The “Big Banks vs Small Banks” Dilema

From Patrick Bonnaure, Foundewr of ProLedge Bookkeeping Services

There is no doubt that large banks have recently done everything they could to scare clients away. However, when it comes to small businesses, large banks still offer assets that make it harder for smaller banks to compete. No, it’s not just about the number of branches. There are also very significant differences in terms of online banking capabilities which can materially impact your day-to-day  operations.

It is a well-accepted fact that the main advantage of small banks is their level of customer service. The difference is not just on the margin. It is staggering. You can develop personal contacts with your banker at a small bank that you will never be able to match in a large bank. You’ll be lucky to have the same contact in a large bank for 12 month in a row. That personal touch becomes very handy when it comes to getting a loan. Very often, in a small bank, you’ll be able to talk directly to the decision maker, whereas, in a large bank, the decision is made several layers of management away from you.

However, if you are willing to accept the impersonal nature of the large bank, these monster institutions offer very significant advantages.

The advantage most commonly discussed is the number of branches, of course. For an expanding small business, it might give you greater chances of having branches closer to  your multiple offices. If your business is heavy on cash, the closer the branch, the safer it is for your employees to go make deposits. If your business needs to relocate, the odds are that you won’t have to change bank. The list of benefits of multiple branches goes on and on.

However, in my view, the single greatest advantage of large banks from the perspective of the small business owner is online banking. “Online banking” is not just about the bank’s website. It includes all the other electronic interactions that you have with the bank: downloading transactions into QuickBooks, online bill payment, check deposits through a scanner, etc… If you think of the number of times you touch your bank electronically vs walking into a branch, it’s pretty clear that an efficient and flexible online banking experience is becoming an increasingly important parameter to consider when selecting a bank.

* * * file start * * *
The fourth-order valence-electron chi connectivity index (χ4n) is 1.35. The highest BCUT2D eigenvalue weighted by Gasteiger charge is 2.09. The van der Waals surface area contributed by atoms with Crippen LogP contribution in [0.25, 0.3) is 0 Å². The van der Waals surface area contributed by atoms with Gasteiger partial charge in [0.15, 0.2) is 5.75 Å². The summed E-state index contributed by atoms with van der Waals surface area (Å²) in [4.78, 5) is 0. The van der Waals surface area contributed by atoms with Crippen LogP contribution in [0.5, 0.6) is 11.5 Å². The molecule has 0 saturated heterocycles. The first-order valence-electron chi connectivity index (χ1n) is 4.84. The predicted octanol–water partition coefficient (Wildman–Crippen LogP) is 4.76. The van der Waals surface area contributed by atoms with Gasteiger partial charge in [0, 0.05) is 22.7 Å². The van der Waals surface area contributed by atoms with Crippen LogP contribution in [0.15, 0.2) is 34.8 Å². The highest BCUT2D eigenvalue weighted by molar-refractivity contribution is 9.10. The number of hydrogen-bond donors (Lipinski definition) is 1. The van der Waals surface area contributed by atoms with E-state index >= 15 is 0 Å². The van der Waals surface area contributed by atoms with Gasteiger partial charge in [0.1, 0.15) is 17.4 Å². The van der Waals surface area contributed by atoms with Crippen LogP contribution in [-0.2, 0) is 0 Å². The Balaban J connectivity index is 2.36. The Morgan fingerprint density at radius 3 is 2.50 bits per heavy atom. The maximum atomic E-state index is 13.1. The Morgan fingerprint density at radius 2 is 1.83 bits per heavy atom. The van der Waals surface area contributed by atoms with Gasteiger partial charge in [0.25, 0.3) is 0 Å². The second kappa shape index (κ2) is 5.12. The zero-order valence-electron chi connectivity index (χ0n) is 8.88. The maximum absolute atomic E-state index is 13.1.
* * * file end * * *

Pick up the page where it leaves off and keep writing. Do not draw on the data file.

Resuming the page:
Unfortunately, most small banks can’t compete on online banking. The investments required to develop and integrate an efficient online banking system are enormous and only the large banks such as Chase, Wells Fargo and Bank of America can afford these R&D  costs in-house. As a result, smaller banks turn to 3rd party providers who can supply them with turnkey solutions for online banking and white label them. In general, these turn-key systems are not as feature rich and the integration with the bank’s back-end is not as seamless.

Here are some example of online banking features that you are guaranteed to find in a large bank and that many small banks might be lacking:

  • DirectConnect, which is the more advanced protocol to interface QuickBooks to your bank. Most small banks only offer WebConnect with is the older, much more limited protocol. DirectConnect is more convenient, faster, less prone to duplicated entries and it allows you to upload fund transfers and online bill payment instructions from QuickBooks to the bank.
  • Read-Only access to allow your employees or bookkeeper to get to your banking information without running the risk of money being incorrectly moved around. Some small banks simply don’t offer this at all. Some will make you jumps through painful hoops to get it setup.
  • High quality images of the checks and deposits slips (critical for bookkeeping)
  • 24/7 phone support.

 If you can find a small bank that offers these services, you’ve got the best of both worlds, but make sure not to discount online banking in your evaluation process.

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